Qual­i­fi­ca­tions touted

Pros­e­cu­tors say he de­serves `sub­stan­tial' prison sen­tence

Tulsa World - - Front Page - By Chad Day, Eric Tucker and Jim Mus­tian of the fil­ings,

Those who worked with Barr pre­vi­ously were quick to tout Barr's qual­i­fi­ca­tions.

“I think the pres­i­dent has cho­sen a su­perb nom­i­nee who is pre­cisely what the Depart­ment of Jus­tice needs now, which is a steady hand,” said Joseph diGen­ova, a Trump sup­porter and for­mer U.S. at­tor­ney.

Paul McNulty, who worked at the Jus­tice Depart­ment un­der Barr and a decade later be­came deputy at­tor­ney gen­eral, re­called him as de­ci­sive on the need for a strong fed­eral re­sponse af­ter the ri­ots in Los An­ge­les fol­low­ing the ac­quit­tals on state charges of po­lice of­fi­cers in­volved in the Rod­ney King beat­ing. He praised Barr's “bold­ness and thought­ful­ness” in send­ing in the FBI to deal with a 1991 Alabama prison riot in­volv­ing dozens of Cuban de­tainees.

WASH­ING­TON — Pres­i­dent Don­ald Trump's for­mer lawyer, Michael Co­hen, was in touch as far back as 2015 with a Rus­sian who of­fered “po­lit­i­cal syn­ergy” with the Trump elec­tion cam­paign, the fed­eral spe­cial coun­sel said Fri­day in a court fil­ing.

Fil­ings by pros­e­cu­tors from both New York and the TrumpRus­sia spe­cial coun­sel's of­fice laid out for the first time de­tails of the co­op­er­a­tion of Co­hen, a vi­tal wit­ness who once said he'd “take a bul­let” for the pres­i­dent but who in re­cent months has be­come a prime an­tag­o­nist and pledged to come clean with the gov­ern­ment.

Fed­eral pros­e­cu­tors said Fri­day that Co­hen de­serves a sub­stan­tial prison sen­tence de­spite his co­op­er­a­tion with in­ves­ti­ga­tors. He is to be sen­tenced next week, and may face sev­eral years in prison.

In hours of meet­ings with pros­e­cu­tors, Co­hen de­tailed his in­ti­mate in­volve­ment in an ar­ray of episodes, in­clud­ing some that di­rectly touch the pres­i­dent, that are at the cen­ter of in­ves­ti­ga­tions into cam­paign fi­nance vi­o­la­tions and po­ten­tial col­lu­sion be­tween the Trump cam­paign and the Krem­lin.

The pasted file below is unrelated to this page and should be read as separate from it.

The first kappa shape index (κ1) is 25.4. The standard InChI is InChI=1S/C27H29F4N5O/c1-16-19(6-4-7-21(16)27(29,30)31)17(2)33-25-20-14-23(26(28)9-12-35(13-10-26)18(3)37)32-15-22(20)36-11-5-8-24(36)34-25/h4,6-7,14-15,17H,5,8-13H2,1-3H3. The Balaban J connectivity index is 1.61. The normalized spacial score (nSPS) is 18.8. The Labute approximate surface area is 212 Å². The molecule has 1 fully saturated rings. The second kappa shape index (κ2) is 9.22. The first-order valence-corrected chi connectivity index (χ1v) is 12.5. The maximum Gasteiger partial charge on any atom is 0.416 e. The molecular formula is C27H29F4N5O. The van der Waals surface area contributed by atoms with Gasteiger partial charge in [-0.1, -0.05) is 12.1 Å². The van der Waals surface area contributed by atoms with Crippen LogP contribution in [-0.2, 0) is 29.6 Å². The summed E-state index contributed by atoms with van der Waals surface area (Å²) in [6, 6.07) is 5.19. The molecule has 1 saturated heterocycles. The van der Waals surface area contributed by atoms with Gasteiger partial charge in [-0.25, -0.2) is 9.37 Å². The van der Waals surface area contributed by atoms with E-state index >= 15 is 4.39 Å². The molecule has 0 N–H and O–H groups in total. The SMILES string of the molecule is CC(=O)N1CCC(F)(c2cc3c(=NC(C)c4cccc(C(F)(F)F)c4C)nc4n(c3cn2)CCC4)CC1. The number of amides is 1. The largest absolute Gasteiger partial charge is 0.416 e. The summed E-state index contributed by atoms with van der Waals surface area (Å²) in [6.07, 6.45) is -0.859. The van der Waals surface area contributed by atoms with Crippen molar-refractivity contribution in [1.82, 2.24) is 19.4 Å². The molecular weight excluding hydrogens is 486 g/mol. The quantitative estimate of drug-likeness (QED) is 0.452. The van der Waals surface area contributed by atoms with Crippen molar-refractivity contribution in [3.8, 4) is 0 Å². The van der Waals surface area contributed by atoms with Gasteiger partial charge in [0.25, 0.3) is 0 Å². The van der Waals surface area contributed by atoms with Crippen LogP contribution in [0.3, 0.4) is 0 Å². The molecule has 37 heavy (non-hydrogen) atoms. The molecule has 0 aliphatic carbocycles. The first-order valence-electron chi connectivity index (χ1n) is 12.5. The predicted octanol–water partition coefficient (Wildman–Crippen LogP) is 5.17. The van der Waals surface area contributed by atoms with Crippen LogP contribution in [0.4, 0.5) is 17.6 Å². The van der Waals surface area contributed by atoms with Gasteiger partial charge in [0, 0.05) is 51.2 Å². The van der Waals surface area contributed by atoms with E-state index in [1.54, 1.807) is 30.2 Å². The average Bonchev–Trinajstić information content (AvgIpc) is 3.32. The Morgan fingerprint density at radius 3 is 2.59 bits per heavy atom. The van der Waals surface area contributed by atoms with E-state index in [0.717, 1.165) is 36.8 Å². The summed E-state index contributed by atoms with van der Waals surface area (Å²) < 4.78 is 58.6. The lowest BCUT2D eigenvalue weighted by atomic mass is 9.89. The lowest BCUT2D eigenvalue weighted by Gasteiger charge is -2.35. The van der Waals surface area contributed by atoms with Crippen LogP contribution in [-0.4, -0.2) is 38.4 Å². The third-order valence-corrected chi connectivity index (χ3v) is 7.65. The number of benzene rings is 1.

In one


Mueller de­tails how Co­hen spoke to a Rus­sian who “claimed to be a `trusted per­son' in the Rus­sian Fed­er­a­tion who could of­fer the cam­paign `po­lit­i­cal syn­ergy' and `syn­ergy on a gov­ern­ment level.' ”

The fil­ing says the meet­ing never hap­pened.

Co­hen also dis­cussed a Moscow real es­tate deal that could have net­ted Trump's busi­ness hun­dreds of mil­lions of dol­lars and con­ver­sa­tions with a Rus­sian in­ter­me­di­ary who pro­posed a meet­ing be­tween Trump and Rus­sian Pres­i­dent Vladimir Putin as well as of­fer­ing syn­ergy with the cam­paign, pros­e­cu­tors said.

Co­hen, dubbed Trump's “le­gal fixer” in the past, also de­scribed his work in con­junc­tion with Trump in or­ches­trat­ing hush money pay­ments to two women — a porn star and a Play­boy model — who said they had sex with Trump a decade ear­lier. Pros­e­cu­tors in New York, where Co­hen pleaded guilty in Au­gust in con­nec­tion with those pay­ments, said the lawyer “acted in co­or­di­na­tion and at the di­rec­tion” of Trump.

De­spite such spe­cific al­le­ga­tions of Trump's ac­tions, the pres­i­dent quickly tweeted af­ter news of the fil­ings: “To­tally clears the Pres­i­dent. Thank you!”

In ad­di­tion, the fil­ings re­veal that Co­hen told pros­e­cu­tors he and Trump dis­cussed a po­ten­tial meet­ing with Putin on the side­lines of the U.N. Gen­eral Assem­bly in 2015, shortly af­ter Trump an­nounced his can­di­dacy for pres­i­dent.

In a foot­note, spe­cial coun­sel Robert Mueller's team writes that Co­hen con­ferred with Trump “about con­tact­ing the

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